This is an archival story that predates current editorial management.
This archival content was written, edited, and published prior to LAist's acquisition by its current owner, Southern California Public Radio ("SCPR"). Content, such as language choice and subject matter, in archival articles therefore may not align with SCPR's current editorial standards. To learn more about those standards and why we make this distinction, please click here.
Junot Díaz Reading at the Hammer Museum on Monday
I'm actually a little hesitant to tell you about Junot Díaz's reading, scheduled for Monday, March 17th at the Hammer Museum -- I mean, yeah, "The Brief Wondrous Life of Oscar Wao" was one of the best books of 2007, he's been nominated for a Los Angeles Times Book Prize for fiction, and he's a fantastic speaker and reader. But then half of Los Angeles will show up to hear the Dominican-born, Jersey-raised professor of creative writing (he's got a nice gig at MIT, of all places), and I'll be the jerk in the corner who can't find a seat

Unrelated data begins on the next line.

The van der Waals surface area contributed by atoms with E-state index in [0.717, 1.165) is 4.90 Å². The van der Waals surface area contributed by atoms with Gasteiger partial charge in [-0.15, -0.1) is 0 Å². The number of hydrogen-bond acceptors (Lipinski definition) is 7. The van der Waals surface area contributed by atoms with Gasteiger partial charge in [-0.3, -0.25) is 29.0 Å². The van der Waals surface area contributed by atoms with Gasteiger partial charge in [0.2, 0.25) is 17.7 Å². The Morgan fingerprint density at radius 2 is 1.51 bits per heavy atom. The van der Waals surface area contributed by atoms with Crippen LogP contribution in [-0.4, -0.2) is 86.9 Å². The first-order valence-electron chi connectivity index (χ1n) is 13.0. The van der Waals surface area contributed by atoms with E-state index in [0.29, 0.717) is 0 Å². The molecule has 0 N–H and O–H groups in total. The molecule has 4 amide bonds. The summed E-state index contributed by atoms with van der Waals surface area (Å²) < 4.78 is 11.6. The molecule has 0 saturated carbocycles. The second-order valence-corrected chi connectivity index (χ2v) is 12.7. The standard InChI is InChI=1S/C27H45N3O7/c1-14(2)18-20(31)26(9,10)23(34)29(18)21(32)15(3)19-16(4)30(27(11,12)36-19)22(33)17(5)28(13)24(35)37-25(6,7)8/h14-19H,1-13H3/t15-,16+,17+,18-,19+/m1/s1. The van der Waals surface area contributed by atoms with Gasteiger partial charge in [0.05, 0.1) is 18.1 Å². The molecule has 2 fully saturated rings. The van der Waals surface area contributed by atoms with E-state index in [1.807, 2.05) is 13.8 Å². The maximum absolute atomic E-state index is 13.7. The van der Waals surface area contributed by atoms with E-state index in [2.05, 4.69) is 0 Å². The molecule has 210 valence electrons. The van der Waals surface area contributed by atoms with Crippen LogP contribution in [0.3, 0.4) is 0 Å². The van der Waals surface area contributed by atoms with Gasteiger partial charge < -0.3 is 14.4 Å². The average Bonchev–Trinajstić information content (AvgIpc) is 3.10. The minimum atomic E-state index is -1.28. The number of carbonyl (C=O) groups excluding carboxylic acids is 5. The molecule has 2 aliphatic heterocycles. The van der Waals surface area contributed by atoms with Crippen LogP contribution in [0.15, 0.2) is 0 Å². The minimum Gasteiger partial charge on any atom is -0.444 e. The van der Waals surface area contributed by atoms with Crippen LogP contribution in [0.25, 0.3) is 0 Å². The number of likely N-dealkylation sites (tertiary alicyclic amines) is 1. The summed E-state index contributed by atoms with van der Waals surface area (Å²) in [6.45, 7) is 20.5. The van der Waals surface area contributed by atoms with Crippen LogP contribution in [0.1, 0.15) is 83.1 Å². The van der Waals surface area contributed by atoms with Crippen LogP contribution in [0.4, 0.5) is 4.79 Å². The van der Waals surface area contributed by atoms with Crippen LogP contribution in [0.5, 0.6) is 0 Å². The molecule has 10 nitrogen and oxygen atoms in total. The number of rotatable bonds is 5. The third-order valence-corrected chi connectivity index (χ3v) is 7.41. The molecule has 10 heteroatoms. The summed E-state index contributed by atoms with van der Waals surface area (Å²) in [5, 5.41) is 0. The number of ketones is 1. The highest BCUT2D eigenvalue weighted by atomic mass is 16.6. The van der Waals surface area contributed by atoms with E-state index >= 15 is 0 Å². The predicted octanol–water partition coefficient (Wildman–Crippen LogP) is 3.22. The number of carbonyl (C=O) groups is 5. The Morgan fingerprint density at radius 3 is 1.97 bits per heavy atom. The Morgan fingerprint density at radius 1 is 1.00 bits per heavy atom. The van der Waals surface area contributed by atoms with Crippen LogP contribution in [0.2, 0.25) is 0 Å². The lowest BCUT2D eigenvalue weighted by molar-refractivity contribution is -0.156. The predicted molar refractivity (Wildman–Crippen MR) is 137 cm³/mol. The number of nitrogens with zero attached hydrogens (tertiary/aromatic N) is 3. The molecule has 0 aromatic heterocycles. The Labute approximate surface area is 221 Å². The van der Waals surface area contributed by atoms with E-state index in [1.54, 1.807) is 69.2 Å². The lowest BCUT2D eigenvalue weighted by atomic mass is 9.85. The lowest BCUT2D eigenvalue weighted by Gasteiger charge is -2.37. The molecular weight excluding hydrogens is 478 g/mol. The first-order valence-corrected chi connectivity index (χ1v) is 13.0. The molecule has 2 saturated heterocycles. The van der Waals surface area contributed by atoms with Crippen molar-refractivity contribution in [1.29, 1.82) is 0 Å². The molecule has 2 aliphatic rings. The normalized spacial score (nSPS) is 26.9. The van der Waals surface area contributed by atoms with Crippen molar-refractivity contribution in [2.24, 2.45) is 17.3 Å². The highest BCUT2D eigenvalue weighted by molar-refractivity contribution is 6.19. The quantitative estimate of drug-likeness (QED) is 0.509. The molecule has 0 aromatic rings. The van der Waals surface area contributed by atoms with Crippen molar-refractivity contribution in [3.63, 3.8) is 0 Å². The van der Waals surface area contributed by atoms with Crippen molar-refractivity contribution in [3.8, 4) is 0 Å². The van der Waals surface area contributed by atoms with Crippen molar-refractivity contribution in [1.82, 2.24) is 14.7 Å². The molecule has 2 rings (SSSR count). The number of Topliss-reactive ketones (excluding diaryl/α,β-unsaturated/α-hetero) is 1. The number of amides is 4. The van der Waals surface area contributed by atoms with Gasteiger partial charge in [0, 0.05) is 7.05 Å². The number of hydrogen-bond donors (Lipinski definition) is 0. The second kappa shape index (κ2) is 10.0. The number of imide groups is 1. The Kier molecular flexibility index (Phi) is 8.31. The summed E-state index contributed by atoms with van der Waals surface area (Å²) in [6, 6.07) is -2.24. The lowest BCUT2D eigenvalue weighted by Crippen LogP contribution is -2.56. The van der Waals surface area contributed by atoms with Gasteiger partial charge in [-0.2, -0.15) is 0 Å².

Also, if I tell those of you who haven't yet picked up this magical book to drop everything you've got going on this weekend and read it immediately (here's the review we posted), I just know you'll show up at the reading bursting with questions, and I'll be the jerk in the corner who can't get up the courage to ask him any myself.
But you know what? I'm gonna take that chance. I'm going to tell you to do all of those things, because it would be a crime to miss out on one of the literary world's freshest, funniest, and most relevant voices. I will see you there. From my corner.
For a preview of what Monday night might sound like, check out the video below from one of Diaz's readings at Google Headquarters. He has some extremely interesting things to say about contemporary literature, academia, and his own experiences growing up as a Dominican immigrant. And here's an excerpt from the novel published in The New Yorker in 2000.
AP Photo/Jim McKnight
Donald Trump was a fading TV presence when the WGA strike put a dent in network schedules.
Pickets are being held outside at movie and TV studios across the city
For some critics, this feels less like a momentous departure and more like a footnote.
Disneyland's famous "Fantasmic!" show came to a sudden end when its 45-foot animatronic dragon — Maleficent — burst into flames.
Leads Ali Wong and Steven Yeun issue a joint statement along with show creator Lee Sung Jin.
Every two years, Desert X presents site-specific outdoor installations throughout the Coachella Valley. Two Los Angeles artists have new work on display.